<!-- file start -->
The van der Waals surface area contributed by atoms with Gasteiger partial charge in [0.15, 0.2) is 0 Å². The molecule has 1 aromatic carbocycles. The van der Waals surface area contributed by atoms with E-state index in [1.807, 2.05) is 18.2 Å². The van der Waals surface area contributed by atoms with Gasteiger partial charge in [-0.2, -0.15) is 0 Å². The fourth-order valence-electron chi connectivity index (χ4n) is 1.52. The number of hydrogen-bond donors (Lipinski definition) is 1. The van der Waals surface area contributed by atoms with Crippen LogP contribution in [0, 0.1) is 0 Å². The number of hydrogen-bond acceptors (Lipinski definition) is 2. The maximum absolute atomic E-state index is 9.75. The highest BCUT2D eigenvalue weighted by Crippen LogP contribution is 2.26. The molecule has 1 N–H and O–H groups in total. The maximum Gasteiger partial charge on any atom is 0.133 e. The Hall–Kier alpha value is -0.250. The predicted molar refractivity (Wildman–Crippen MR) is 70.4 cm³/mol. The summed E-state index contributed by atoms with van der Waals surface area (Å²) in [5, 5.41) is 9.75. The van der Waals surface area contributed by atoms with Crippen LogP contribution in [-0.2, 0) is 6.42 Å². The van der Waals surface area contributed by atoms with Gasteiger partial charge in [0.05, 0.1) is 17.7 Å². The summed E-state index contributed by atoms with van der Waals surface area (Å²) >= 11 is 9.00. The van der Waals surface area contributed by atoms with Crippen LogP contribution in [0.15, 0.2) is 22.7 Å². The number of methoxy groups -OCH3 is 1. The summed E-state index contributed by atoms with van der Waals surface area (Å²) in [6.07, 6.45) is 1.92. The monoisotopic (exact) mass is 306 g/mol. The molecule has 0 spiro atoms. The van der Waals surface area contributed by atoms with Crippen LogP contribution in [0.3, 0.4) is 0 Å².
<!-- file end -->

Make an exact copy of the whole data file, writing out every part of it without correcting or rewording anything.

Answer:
The van der Waals surface area contributed by atoms with Gasteiger partial charge in [0.15, 0.2) is 0 Å². The molecule has 1 aromatic carbocycles. The van der Waals surface area contributed by atoms with E-state index in [1.807, 2.05) is 18.2 Å². The van der Waals surface area contributed by atoms with Gasteiger partial charge in [-0.2, -0.15) is 0 Å². The fourth-order valence-electron chi connectivity index (χ4n) is 1.52. The number of hydrogen-bond donors (Lipinski definition) is 1. The van der Waals surface area contributed by atoms with Crippen LogP contribution in [0, 0.1) is 0 Å². The number of hydrogen-bond acceptors (Lipinski definition) is 2. The maximum absolute atomic E-state index is 9.75. The highest BCUT2D eigenvalue weighted by Crippen LogP contribution is 2.26. The molecule has 1 N–H and O–H groups in total. The maximum Gasteiger partial charge on any atom is 0.133 e. The Hall–Kier alpha value is -0.250. The predicted molar refractivity (Wildman–Crippen MR) is 70.4 cm³/mol. The summed E-state index contributed by atoms with van der Waals surface area (Å²) in [5, 5.41) is 9.75. The van der Waals surface area contributed by atoms with Crippen LogP contribution in [-0.2, 0) is 6.42 Å². The van der Waals surface area contributed by atoms with Gasteiger partial charge in [0.05, 0.1) is 17.7 Å². The summed E-state index contributed by atoms with van der Waals surface area (Å²) >= 11 is 9.00. The van der Waals surface area contributed by atoms with Crippen LogP contribution in [0.15, 0.2) is 22.7 Å². The number of methoxy groups -OCH3 is 1. The summed E-state index contributed by atoms with van der Waals surface area (Å²) in [6.07, 6.45) is 1.92. The monoisotopic (exact) mass is 306 g/mol. The molecule has 0 spiro atoms. The van der Waals surface area contributed by atoms with Crippen LogP contribution in [0.3, 0.4) is 0 Å².